Protect Your Minority Stake With Tag-Along Rights
When agreements such as terms sheets are drafted, one of the main areas that are discussed and outlined is the eventuality of an exit. Clauses such as Tag-Along and Drag-Along Rights are common ways of protecting the interests of all shareholders involved.
Specifically, Tag-Along Rights (commonly referred to as “co-sale rights”) are designed to protect minority shareholders during a sale. In fact, if a majority shareholder decides to sell their stake, a Tag-Along clause gives minority shareholders the right to join the transaction, forcing the parties to include minority holders in the negotiations for the sale.
Understanding Tag-Along Rights
Tag-Along Rights are pre-negotiated and typically included in a minority shareholder’s initial issue of a company’s shares. These rights allow the minority shareholder to sell their shares, if a majority shareholder is negotiating a sale.
This has great importance, especially in a start-up context, where majority shareholders – often financial institutions or other high-profile late-stage investors – typically benefit from a much more convenient position when trying to find buyers and negotiate payment terms. It can be, indeed, very hard to sell shares of private companies, with secondary sales being very uncommon as opposed to the issuing of new shares or M&A.
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Tag-Along Rights In Practice
Anyone buying a minority stake – or selling a majority stake – in a private company should make sure that you are granted some sort of Tag-Along Rights.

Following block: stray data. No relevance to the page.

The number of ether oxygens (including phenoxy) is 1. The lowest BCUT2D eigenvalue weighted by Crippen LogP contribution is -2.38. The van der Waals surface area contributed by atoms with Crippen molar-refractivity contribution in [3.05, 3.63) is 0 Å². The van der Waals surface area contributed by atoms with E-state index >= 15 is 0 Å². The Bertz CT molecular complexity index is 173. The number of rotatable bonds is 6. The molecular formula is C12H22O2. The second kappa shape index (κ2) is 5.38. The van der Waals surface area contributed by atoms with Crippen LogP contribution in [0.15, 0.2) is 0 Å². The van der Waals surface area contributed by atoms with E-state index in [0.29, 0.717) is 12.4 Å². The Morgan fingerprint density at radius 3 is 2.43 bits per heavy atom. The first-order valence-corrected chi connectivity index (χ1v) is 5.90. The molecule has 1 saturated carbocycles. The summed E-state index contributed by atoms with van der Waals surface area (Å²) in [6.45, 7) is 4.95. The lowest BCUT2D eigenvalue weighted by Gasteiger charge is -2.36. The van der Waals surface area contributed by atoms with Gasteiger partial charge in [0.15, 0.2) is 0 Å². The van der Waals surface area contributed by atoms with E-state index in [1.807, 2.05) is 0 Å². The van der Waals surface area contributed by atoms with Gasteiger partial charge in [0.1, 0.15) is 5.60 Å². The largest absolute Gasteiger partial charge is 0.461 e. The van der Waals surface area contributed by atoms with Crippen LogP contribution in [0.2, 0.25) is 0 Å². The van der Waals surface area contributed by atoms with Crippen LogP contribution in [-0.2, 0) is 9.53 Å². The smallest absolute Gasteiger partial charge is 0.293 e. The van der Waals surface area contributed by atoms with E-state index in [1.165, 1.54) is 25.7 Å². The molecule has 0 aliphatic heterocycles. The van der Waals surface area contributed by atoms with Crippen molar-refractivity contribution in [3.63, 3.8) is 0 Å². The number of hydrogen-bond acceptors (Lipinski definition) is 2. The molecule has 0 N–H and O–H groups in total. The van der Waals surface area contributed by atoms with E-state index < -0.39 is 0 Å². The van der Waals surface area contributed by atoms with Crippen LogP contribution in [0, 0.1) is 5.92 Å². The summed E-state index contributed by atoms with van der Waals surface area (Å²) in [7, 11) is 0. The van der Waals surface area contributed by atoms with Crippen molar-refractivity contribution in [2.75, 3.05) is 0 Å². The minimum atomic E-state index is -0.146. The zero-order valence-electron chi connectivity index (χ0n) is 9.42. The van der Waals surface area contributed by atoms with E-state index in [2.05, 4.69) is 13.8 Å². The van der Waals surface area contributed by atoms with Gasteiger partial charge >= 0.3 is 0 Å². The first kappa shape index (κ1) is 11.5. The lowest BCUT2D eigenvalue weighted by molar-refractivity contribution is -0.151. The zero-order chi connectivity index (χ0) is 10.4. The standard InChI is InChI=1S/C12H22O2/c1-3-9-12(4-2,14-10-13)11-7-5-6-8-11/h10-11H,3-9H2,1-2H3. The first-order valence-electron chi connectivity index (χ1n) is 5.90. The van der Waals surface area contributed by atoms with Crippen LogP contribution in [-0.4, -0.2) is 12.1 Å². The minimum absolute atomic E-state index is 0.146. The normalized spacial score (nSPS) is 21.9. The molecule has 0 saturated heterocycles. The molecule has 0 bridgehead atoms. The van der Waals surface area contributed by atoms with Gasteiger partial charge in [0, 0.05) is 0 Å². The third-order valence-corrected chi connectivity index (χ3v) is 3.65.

This typically applies to co-founders and early-stage Angel Investors, who benefit greatly from the network and bargaining power of later-stage investors who come on board acquiring larger stakes in the company. If these investors are focused on the sector where the company operates, they will probably go through less trouble than the other stakeholders would in sourcing buyers. Additionally, their position will allow them to negotiate more favourable terms for the sale, and Tag-Along Rights allow minority stake holders to benefit from those same terms as well.
Tag-Along Rights are usually complemented by Drag-Along Rights, which conversely protect majority shareholders.
The information available on this page is of a general nature and is not intended to provide specific advice to any individuals or entities. We work hard to ensure this information is accurate at the time of publishing, although there is no guarantee that such information is accurate at the time you read this. We recommend individuals and companies seek professional advice on their circumstances and matters.